I have been awarded an AHRC Research Fellowship for 2012-2013 for my ‘Soft Estate’ project which explores landscapes which have been made accessible and also transformed by car culture. While urban in nature, paradoxically, these motorscapes are fragile, yet extremely self-sustaining and hard environments, changing landscapes that embody both beauty and survival.
While my practice is rooted in painting, I also work across media, making combinations of objects and text and exploring the site specific. My work foregrounds conflicting storylines within the spatial environment, aiming to capture the collisions between values and meanings we bring to our experiences of place, with a particular focus on borders and peripheral places that present a form of ‘Terrain Vague’.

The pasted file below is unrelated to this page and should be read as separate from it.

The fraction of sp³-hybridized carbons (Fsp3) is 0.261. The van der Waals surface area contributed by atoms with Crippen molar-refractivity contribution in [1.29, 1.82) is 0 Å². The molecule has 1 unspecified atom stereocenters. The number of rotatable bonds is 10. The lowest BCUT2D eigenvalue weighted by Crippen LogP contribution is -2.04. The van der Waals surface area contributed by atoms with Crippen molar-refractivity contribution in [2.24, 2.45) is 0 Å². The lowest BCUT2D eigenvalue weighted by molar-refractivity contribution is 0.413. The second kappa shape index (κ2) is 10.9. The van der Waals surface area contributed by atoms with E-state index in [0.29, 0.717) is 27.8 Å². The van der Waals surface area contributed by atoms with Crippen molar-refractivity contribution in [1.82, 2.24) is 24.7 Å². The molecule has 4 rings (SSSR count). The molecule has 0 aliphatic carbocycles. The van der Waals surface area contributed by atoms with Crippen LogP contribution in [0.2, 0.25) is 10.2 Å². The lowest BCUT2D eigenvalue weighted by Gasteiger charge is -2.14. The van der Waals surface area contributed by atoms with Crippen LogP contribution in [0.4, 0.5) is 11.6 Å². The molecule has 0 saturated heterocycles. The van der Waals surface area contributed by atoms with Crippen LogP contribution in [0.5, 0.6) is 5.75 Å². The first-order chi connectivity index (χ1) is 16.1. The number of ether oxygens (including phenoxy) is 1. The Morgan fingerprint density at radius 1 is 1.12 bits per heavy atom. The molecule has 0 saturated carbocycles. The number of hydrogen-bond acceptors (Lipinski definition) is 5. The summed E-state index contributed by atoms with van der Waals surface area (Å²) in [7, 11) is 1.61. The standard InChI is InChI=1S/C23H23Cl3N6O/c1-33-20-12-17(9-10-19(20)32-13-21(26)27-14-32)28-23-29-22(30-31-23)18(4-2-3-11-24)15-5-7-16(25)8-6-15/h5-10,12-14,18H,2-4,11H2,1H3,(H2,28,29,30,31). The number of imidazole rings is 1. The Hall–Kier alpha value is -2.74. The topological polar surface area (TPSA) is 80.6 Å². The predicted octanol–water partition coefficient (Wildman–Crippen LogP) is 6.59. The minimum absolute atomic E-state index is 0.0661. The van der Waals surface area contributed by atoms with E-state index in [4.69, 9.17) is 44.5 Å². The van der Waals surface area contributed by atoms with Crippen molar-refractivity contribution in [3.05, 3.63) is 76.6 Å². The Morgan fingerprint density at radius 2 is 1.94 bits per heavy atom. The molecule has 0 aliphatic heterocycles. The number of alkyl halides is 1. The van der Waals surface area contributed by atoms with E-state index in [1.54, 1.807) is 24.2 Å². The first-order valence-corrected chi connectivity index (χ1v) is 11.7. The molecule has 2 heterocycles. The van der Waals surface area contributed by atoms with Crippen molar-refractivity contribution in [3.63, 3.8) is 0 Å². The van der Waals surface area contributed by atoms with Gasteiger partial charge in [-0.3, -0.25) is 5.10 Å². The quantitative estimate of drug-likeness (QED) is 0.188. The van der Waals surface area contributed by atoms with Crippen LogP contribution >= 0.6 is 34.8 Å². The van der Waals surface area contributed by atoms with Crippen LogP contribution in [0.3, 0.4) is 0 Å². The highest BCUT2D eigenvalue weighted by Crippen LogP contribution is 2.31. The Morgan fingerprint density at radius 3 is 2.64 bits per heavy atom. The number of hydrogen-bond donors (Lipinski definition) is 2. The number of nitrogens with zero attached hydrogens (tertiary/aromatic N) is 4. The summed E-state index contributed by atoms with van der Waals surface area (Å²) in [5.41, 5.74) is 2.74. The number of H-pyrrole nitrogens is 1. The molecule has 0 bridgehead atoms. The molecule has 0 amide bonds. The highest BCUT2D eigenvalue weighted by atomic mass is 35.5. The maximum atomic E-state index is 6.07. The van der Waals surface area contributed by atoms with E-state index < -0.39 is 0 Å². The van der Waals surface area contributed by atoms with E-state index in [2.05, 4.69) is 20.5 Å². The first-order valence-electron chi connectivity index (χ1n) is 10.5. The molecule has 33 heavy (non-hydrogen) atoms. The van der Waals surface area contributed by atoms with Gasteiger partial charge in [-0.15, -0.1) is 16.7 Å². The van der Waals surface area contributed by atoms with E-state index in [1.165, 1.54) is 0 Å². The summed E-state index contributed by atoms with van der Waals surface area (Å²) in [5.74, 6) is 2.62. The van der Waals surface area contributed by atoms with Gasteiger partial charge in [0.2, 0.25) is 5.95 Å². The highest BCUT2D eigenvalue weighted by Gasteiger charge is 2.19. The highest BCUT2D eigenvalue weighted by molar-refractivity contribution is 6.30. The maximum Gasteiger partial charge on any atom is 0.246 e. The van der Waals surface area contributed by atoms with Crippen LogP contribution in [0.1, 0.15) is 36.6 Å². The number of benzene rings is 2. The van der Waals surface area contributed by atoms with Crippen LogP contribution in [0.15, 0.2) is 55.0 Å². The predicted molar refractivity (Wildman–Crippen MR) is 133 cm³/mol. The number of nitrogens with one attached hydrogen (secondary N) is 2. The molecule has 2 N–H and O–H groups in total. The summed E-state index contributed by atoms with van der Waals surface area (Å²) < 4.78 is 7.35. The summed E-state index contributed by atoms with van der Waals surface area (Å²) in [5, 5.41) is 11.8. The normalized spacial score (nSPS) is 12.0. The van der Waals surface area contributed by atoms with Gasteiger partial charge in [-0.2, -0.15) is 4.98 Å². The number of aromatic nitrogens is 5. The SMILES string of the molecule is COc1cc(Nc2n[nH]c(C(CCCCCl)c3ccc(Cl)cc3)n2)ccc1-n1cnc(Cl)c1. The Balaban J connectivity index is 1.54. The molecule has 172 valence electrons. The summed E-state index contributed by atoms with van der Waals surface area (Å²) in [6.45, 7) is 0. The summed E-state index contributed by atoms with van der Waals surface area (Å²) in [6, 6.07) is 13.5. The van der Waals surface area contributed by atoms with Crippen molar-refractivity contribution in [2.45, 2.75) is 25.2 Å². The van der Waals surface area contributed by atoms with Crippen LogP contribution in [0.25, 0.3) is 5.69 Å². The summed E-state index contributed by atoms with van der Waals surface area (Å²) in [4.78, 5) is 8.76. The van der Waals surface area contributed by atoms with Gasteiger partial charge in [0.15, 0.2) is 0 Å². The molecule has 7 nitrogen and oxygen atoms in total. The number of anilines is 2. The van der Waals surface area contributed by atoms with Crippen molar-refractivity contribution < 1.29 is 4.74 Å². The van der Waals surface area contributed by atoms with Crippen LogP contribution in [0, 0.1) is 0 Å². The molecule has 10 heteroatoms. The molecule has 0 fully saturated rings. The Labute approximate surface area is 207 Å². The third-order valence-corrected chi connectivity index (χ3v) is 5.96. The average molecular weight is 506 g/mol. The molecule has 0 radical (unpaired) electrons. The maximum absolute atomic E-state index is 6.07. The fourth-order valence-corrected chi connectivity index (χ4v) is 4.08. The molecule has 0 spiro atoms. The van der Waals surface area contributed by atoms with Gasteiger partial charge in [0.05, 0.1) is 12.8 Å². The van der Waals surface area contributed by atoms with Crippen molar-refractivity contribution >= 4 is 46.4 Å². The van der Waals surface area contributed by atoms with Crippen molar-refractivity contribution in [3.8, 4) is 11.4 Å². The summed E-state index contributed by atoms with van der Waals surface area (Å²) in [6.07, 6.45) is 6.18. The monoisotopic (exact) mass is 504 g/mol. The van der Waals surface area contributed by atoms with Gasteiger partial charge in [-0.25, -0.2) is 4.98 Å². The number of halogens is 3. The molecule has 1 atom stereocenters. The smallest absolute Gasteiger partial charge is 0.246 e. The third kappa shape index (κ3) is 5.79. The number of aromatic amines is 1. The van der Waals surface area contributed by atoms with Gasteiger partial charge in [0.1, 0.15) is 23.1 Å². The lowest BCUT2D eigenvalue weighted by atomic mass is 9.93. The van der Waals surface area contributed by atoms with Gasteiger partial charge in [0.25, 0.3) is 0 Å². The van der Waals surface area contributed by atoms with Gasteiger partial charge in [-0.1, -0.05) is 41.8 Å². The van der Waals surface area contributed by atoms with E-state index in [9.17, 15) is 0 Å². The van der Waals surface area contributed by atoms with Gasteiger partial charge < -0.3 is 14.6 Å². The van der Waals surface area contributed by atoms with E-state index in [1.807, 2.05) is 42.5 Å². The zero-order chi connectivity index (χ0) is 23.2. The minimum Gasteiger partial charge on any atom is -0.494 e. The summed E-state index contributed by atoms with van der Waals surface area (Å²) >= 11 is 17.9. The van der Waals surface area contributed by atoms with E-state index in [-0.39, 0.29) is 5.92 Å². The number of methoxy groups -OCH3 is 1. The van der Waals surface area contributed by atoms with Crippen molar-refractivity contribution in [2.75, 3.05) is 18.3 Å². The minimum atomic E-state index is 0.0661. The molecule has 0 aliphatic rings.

For example, my series of paintings, the Garden of England, draws on the 18th century English Landscape tradition to investigate the motorway verges of Kent. Tourism, with its roots in early tourist guides by William Gilpin and William Wordsworth, has led to the exploitation and even despoliation of places Wordsworth and others wanted to protect.
I have exhibited these paintings in Little Chef restaurants, arguably the modern equivalent of the network of 18th Century watering holes, which catered for the Grand Tour, with a view to prompting questions about the relationship between our experience of landscape and the ways in which we pass through it.
Edward Chell is represented by Galerie Bugdahn und Kaimer, Düsseldorf, Germany.